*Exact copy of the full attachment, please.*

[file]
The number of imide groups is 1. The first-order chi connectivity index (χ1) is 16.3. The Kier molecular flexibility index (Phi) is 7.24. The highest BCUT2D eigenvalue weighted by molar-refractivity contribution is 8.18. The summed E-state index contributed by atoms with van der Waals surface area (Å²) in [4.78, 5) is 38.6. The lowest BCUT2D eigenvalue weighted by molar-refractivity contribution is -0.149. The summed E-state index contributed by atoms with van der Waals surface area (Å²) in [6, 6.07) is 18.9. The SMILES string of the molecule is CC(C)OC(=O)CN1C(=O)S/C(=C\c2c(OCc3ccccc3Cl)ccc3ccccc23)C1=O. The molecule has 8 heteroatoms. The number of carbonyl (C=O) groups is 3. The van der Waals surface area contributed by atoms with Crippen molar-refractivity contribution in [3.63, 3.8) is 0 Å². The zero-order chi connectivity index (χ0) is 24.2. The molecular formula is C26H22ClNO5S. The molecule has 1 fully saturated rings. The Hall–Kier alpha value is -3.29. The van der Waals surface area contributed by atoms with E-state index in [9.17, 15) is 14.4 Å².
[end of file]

The number of imide groups is 1. The first-order chi connectivity index (χ1) is 16.3. The Kier molecular flexibility index (Phi) is 7.24. The highest BCUT2D eigenvalue weighted by molar-refractivity contribution is 8.18. The summed E-state index contributed by atoms with van der Waals surface area (Å²) in [4.78, 5) is 38.6. The lowest BCUT2D eigenvalue weighted by molar-refractivity contribution is -0.149. The summed E-state index contributed by atoms with van der Waals surface area (Å²) in [6, 6.07) is 18.9. The SMILES string of the molecule is CC(C)OC(=O)CN1C(=O)S/C(=C\c2c(OCc3ccccc3Cl)ccc3ccccc23)C1=O. The molecule has 8 heteroatoms. The number of carbonyl (C=O) groups is 3. The van der Waals surface area contributed by atoms with Crippen molar-refractivity contribution in [3.63, 3.8) is 0 Å². The zero-order chi connectivity index (χ0) is 24.2. The molecular formula is C26H22ClNO5S. The molecule has 1 fully saturated rings. The Hall–Kier alpha value is -3.29. The van der Waals surface area contributed by atoms with E-state index in [9.17, 15) is 14.4 Å².